This is, I think, how it is supposed to work, no?

A senior judge said on Wednesday that he was powerless to send the terrorist behind the Manchester Arena bombing to jail for the rest of his life because of laws passed by Parliament.
Hashem Abedi will escape a whole life sentence for the atrocity because he was aged 20, rather than 21, at the time of the attack. The law prevents criminals under 21 being handed a whole life term.

Where there is legislation – that expressed will of the Parliament we elect – then the courts are bound by that legislation. Further, anyone on trial or found guilty can only be processed by that law and punished only according to what the law was at the moment of the crime.

Hey, maybe even we the people might decide differently, elect people who change this specific point. But if we do that only applies to anyone caught and tried after the relevant law has been passed.

That’s just the way the system works and the reason it does so is to protect us, the citizenry, from the State. We just don’t do retroactive changes in that law. Because to do so puts all of us at risk of whatever 650 idiots might decide to chase us with.

28 thoughts on “This is, I think, how it is supposed to work, no?”

  1. David Blunkett, the Home Secretary who got the law passed, says he can’t remember why age 21 was selected, admitting that it made no sense once the age of majority was 18.

    Howsoever that may be I agree with Timmy – as few judge-made laws as possible please. We don’t want to end up like the US where nine bozos impose whatever whim takes them.

  2. Where were you when the State (in the form of the Labour government of the day) legislated to retrospectively alter legal agreements already agreed and signed between private individuals? Namely the Agriculture (Miscellaneous Provisions) Act of 1976 which changed agricultural tenancies already in existence to ones with security of tenure for 3 generations. Thus depriving the owner of the farm of the freehold of their property for longer than their lifetime, and reduced the value of the property overnight as a result. I don’t remember anyone shedding any tears for the victims of the capricious nature of the State then. Or does such leniency only apply to murders?

  3. So Much For Subtlety

    dearieme August 20, 2020 at 10:27 am – “as few judge-made laws as possible please. We don’t want to end up like the US where nine bozos impose whatever whim takes them.”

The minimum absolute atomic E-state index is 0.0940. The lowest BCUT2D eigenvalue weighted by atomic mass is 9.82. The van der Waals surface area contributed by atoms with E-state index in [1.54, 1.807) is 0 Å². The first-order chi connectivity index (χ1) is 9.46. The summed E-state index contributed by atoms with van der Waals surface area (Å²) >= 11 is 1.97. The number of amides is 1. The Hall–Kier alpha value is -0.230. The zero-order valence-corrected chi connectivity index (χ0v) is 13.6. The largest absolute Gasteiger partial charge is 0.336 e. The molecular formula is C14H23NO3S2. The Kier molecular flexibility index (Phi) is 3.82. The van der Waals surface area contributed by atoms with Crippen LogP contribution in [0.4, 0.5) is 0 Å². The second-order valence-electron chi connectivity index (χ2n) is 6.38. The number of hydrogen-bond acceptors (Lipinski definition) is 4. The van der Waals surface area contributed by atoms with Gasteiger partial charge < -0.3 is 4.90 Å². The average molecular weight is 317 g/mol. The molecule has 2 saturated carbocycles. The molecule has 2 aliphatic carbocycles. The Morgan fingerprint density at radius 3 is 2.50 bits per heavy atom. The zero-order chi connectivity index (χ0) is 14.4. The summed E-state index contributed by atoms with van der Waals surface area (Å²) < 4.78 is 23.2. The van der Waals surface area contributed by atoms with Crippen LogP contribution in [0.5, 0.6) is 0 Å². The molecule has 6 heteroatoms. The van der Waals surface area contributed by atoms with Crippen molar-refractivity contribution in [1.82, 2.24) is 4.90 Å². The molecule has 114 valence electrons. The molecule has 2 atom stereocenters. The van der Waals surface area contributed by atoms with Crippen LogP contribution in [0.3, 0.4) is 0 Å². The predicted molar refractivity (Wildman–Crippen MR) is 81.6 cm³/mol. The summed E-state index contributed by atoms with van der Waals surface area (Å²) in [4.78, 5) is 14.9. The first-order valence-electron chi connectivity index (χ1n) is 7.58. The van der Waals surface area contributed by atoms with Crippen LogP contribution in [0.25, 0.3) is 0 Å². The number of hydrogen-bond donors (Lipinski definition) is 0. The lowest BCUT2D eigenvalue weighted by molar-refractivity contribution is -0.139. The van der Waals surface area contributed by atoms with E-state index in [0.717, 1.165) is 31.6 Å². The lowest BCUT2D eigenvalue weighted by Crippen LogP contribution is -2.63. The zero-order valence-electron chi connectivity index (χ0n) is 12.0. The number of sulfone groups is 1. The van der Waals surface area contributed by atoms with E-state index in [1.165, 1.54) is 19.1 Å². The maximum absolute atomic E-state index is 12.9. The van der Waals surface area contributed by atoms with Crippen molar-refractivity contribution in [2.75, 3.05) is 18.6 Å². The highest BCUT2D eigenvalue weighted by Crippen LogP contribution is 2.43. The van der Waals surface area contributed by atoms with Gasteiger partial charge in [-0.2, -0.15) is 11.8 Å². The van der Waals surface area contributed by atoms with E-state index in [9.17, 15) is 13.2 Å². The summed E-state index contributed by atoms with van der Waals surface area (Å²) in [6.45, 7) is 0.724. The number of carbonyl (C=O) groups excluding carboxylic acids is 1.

And yet that is where we ended up with Brexit when the “Supreme Court” changed the fundamental constitutional order so that they could attempt to derail independence.

    The real problem in Britain is that the ruling class just does not believe in the rule of law. Law is whatever they want it to be today. They can railroad Rolf Harris for crimes he did not commit. They can frame three thuggish young men accused of killing Stephen Lawrence. All without shame or any sort of second thought. Not to mention the treatment of Jimmy Saville.

    Last year the British government arrested almost as many “Far Right” extremists as Ialamists. I don’t remember any Tommy Robinson fans blowing up tween music concerts. But they do not want to lose the election.

  4. “Well, myself, I was just leaving prep school and trying to get used to long trousers…..”

    My point being that the ‘law’ didn’t protect individuals then from State retrospective legislation, so why should we care if a murdering arsehole were to get his comeuppance the same way?

  5. Dennis, A Septic To His Very Bones

    We don’t want to end up like the US where nine bozos impose whatever whim takes them.

    Whereas the Supreme Court of the UK has covered itself in glory. Yes, the British legal system is a shining beacon to us all.

  6. “Whereas the Supreme Court of the UK has covered itself in glory.” It is manifestly trying to copy its American namesake. That was presumably the point of Toni Blair setting it up.

    “Yes, the British legal system is a shining beacon to us all.” Hardly that, but for all its faults hugely superior to the American. By a country mile.